The 46,000 consequences of crime

Some say that’s way too many

McKenzie
Wayne McKenzie

 

Collateral consequences are the additional state and/or federal penalties offenders often face once they’ve completed their jail sentences. According to the American Bar Association (ABA), there are over 46,000 collateral consequences listed in their database — many of them unbeknownst to the former offenders until after they leave prison.

Blacks and other people of color who are former offenders are disproportionately affected by collateral consequences. “Every collateral consequence is coded as a particular variety of consequence, and sometimes in two or even more categories,” states the ABA website.

The 16 categories include employment, occupational and professional licenses and certification, business licenses, government contracts, loans and grants, judicial rights, education, housing, political and civic participation, motor vehicle and recreational licenses. Specific “triggering offense categories” include crimes involving fraud, dishonesty, misrepresentation or money laundering, crimes of violence (murder, manslaughter, assault, battery and arson), weapons offenses, child support violations and sex offenses.

Wayne McKenzie
Mike Freeman

“We have way too many collateral consequences,” stated Hennepin County Prosecutor Mike Freeman in a recent MSR phone interview. “You commit some less-serious felonies and you can’t get a student loan. You can’t rent an apartment. You can’t get all sorts of jobs. I think that’s too much.

“I fought for many years [for] ‘ban the box’ [legislation],” continued Freeman. “They [employers] ought not to be able to ask about your involvement in the justice system unless you have been convicted of a serious crime… In my view, the only question they should be able to ask you is if you have been convicted of a felony. I’ve advocated that at the legislature for 10 years.”

Collateral consequences and other barriers to successfully reentering society after prison and the impact they have on society was discussed last month at the National Association of Black Journalists (NABJ) annual convention in Minneapolis.

Jenny Roberts
Jenny Roberts

“Some of these [consequences] are permanent and some are temporary,” explained American University Washington College of Law Professor Jenny Roberts. “There are so many and so many areas.”

“The collateral consequences sometimes are not fully explained” to the individual, added William Shepherd, a former Florida prosecutor now in private practice.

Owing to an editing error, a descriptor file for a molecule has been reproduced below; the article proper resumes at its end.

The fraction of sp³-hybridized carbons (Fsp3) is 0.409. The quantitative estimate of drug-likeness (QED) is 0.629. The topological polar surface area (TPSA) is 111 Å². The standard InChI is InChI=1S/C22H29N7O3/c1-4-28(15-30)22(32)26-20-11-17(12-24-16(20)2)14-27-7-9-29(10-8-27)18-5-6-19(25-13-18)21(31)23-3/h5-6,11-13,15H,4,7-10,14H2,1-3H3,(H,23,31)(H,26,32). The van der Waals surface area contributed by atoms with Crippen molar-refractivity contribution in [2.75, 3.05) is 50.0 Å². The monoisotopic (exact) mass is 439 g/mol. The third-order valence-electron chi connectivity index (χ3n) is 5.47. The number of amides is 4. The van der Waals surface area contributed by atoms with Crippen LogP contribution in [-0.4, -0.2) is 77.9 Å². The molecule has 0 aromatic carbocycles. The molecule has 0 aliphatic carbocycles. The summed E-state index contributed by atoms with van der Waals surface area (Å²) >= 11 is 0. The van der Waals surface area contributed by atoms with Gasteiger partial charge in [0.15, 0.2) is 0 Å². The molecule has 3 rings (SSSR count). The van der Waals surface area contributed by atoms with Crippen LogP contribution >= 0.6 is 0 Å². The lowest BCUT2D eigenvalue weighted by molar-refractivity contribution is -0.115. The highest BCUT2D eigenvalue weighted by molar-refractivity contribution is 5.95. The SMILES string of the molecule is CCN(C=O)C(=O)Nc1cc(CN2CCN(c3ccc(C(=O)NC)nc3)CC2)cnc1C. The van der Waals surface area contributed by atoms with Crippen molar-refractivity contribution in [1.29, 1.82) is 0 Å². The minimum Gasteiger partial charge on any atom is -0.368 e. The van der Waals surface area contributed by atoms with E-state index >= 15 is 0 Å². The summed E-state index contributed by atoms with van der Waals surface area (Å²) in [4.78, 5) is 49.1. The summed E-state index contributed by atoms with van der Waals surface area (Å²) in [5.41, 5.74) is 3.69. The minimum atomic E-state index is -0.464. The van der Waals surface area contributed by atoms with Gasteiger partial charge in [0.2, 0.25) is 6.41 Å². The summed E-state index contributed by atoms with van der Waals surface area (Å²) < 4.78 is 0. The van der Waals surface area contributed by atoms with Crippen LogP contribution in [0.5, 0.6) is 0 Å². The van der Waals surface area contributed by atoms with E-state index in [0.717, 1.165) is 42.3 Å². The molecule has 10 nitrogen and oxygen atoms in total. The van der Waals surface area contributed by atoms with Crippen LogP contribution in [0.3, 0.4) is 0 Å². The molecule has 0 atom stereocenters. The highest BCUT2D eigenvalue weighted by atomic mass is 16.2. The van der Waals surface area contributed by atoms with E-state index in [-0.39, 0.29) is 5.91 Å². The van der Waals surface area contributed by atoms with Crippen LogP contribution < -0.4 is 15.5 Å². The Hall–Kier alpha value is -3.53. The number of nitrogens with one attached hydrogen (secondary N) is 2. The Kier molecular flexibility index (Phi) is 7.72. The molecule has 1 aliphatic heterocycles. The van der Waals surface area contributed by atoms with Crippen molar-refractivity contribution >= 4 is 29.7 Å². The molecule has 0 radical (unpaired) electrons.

Fully informing the individual of collateral consequences “is an absolute legal representation imperative,” said Freeman. “First and foremost, it’s the obligation of a defense attorney to tell their client exactly what a guilty plea or conviction means, not only in terms of potential sentencing but potential impact for the rest of their life.

“A defense attorney that doesn’t do that, in my view, thoroughly commits malpractice. I think both the prosecutor and the judges also have a responsibility because collateral consequences are so profound.”

“There is no sensible relationship to the consequences and the crime,” stated U.S. Appeals Court Judge Bernice Donald, who added that only state legislatures can pass laws to change these categories and restrictions. “Judges don’t make the laws — the legislators write the laws.”

Freeman reiterated that being convicted of “some crimes” should disqualify the former offender from working in that area after they complete their sentence and are released from prison. “If you are going to work in a nursing home and you’ve got a criminal history of abusing seniors, you ought not to be there. If you have been caught with embezzlement, you probably shouldn’t be an accountant.”

“Collateral consequences is the gift that keeps on giving long after you leave prison,” noted New York City Department of Probation’s Wayne McKenzie. “We’ve got to be a lot better on redemption.”

“No other country approaches this issue like we do” in America, said Roberts on collateral consequences, adding that the impact can be far-reaching. She recommended “a more rational approach: This is about the impact on families and communities.”